Tell me about yourself and how you came to PAN
I’ve been working in PR for about 15 years. Over that time, I’ve worked on the agency side, in-house as well as a freelance consultant. Each setting has its own atmosphere and its own trajectory. However, at each I’ve learned a great deal about working with companies of all sizes and helping them to develop their stories. I came to PAN after hearing a number of great things about the team-focused environment and culture as well as its approach to business and its place within the industry. The opportunity to help build an office with a great group of people within New York was something I could not pass up.
How do you take advantage of PAN’s work hard, play hard mentality in New York City?
I’ve lived in and around New York City my entire life. Every time I try to leave, it always draws me back. As a PR professional, working in the media capital of the world is exactly as advertised. The media is accessible and knows how to determine what makes news. The news cycle does not stop and with the advent of social media, we all own a press badge. So being able to work hard comes with the territory and during my brief time with PAN, I’ve noticed that everyone is devoted and genuinely wants to produce great work not only for our clients but for our firm and that type of determination rubs off on everyone. Because of that, if you can’t find a way to play hard in New York City, you may as well pick up and move to somewhere a little tamer.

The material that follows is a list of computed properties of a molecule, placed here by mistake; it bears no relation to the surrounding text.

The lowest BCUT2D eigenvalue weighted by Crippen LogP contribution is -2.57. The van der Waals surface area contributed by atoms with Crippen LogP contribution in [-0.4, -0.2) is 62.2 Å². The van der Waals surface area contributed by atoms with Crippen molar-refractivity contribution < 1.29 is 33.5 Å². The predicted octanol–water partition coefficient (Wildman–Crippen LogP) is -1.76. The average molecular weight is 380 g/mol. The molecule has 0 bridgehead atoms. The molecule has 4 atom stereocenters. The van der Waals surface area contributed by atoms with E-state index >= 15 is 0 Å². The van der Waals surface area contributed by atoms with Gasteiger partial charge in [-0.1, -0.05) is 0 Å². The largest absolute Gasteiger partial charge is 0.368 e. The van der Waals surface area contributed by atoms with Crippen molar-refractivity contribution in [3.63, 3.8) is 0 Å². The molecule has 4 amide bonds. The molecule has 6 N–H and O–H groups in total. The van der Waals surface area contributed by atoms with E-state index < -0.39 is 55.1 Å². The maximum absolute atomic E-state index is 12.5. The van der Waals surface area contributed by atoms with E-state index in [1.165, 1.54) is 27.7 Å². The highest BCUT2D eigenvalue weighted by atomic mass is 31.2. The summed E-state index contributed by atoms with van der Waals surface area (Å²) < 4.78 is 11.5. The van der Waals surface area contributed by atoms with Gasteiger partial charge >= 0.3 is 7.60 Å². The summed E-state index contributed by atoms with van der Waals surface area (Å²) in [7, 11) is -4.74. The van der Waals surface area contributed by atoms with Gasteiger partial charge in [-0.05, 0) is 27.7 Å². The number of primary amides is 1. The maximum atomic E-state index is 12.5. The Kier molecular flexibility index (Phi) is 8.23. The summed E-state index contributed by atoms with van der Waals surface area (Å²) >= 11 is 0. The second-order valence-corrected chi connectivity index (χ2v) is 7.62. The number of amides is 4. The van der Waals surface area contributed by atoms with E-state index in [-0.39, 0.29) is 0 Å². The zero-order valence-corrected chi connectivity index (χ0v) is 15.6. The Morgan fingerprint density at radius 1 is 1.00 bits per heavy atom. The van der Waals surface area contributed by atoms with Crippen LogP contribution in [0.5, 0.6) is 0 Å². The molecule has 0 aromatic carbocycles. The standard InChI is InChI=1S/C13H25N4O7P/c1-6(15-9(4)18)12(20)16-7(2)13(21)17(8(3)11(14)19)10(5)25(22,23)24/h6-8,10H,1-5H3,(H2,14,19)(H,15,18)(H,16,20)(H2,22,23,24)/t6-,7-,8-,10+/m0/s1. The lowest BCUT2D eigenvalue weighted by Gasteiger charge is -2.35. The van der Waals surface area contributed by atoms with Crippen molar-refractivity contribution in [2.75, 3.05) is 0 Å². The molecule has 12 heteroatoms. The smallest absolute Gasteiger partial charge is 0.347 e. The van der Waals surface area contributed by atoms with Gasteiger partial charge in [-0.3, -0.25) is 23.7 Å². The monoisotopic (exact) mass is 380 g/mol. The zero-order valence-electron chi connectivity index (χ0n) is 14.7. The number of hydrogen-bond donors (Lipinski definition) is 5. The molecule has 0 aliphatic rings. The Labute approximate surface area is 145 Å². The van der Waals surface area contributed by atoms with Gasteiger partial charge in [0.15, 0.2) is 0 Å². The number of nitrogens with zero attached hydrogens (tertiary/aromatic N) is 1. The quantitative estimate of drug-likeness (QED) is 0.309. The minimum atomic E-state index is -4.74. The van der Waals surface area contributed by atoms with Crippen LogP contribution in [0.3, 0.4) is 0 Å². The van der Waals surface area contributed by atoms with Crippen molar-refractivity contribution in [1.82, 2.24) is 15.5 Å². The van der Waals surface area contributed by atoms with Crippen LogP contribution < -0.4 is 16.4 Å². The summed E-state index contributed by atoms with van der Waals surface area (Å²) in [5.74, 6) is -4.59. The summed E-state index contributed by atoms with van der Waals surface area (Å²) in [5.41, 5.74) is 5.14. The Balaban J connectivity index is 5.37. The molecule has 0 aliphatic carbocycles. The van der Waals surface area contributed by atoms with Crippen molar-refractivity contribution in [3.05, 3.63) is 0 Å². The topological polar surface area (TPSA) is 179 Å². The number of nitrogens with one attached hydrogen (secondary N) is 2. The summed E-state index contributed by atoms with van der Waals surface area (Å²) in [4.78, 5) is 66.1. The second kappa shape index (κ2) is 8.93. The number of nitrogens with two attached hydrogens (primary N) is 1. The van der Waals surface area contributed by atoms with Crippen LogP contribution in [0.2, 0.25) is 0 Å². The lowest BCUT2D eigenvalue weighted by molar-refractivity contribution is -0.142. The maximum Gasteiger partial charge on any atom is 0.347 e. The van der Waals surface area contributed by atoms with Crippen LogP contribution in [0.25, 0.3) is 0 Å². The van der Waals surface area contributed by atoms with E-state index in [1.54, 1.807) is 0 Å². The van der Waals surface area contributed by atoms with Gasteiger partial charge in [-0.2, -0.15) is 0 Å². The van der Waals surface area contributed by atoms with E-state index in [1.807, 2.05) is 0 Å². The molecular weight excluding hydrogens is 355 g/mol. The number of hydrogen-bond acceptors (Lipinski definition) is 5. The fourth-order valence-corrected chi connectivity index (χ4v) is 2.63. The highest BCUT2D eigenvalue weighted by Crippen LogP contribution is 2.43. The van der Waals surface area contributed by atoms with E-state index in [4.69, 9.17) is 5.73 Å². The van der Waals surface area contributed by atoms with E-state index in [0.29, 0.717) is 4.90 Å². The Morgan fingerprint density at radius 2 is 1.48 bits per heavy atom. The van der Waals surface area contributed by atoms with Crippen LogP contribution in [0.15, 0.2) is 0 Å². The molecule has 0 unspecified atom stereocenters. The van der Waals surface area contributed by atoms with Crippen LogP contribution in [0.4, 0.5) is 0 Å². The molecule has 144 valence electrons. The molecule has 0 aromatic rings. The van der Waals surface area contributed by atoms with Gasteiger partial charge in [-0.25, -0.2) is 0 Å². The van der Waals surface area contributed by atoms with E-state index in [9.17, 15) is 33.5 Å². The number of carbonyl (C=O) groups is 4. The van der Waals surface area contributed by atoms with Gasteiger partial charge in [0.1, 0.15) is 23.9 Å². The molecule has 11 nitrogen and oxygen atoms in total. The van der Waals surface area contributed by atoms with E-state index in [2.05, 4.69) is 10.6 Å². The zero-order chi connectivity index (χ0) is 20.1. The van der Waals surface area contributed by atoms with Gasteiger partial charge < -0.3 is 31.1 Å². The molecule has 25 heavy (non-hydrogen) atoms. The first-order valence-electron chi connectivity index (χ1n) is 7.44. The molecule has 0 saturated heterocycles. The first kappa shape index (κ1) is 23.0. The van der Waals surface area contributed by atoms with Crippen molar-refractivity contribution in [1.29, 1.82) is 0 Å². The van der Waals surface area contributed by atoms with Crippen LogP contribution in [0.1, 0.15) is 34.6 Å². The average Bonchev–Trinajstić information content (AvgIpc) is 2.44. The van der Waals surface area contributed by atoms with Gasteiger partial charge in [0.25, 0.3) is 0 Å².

What’s your favorite part of the PANhattan office or culture?
The people! The collaboration and the team-focused atmosphere is palpable. There’s always the opportunity to work together and pitch in.
How has PAN supported your growth as a PR professional?
I’ve been extremely impressed with the level of support and opportunity to grow that PAN offers its team. From the top down I’ve noticed that every door is open for advice or even the chance to bounce around an idea.
What drives you as a PR professional?
The opportunity to be creative. Finding that story that is buried beneath the speeds and feeds of data. Working in tech or financial PR, you need to be able to connect the dots and develop that story that no one else is telling and make it interesting not only for those in the know, but other audiences just learning. I’d be more than happy to tell you a story about how today’s top investment banks are leveraging high performing, Excel-based monte carlo simulations to simulate stock prices to study risk. In the next breath, it’s even more fun to explain how major league baseball teams are doing the exact same thing to study the risk/reward for the open market of shortstops.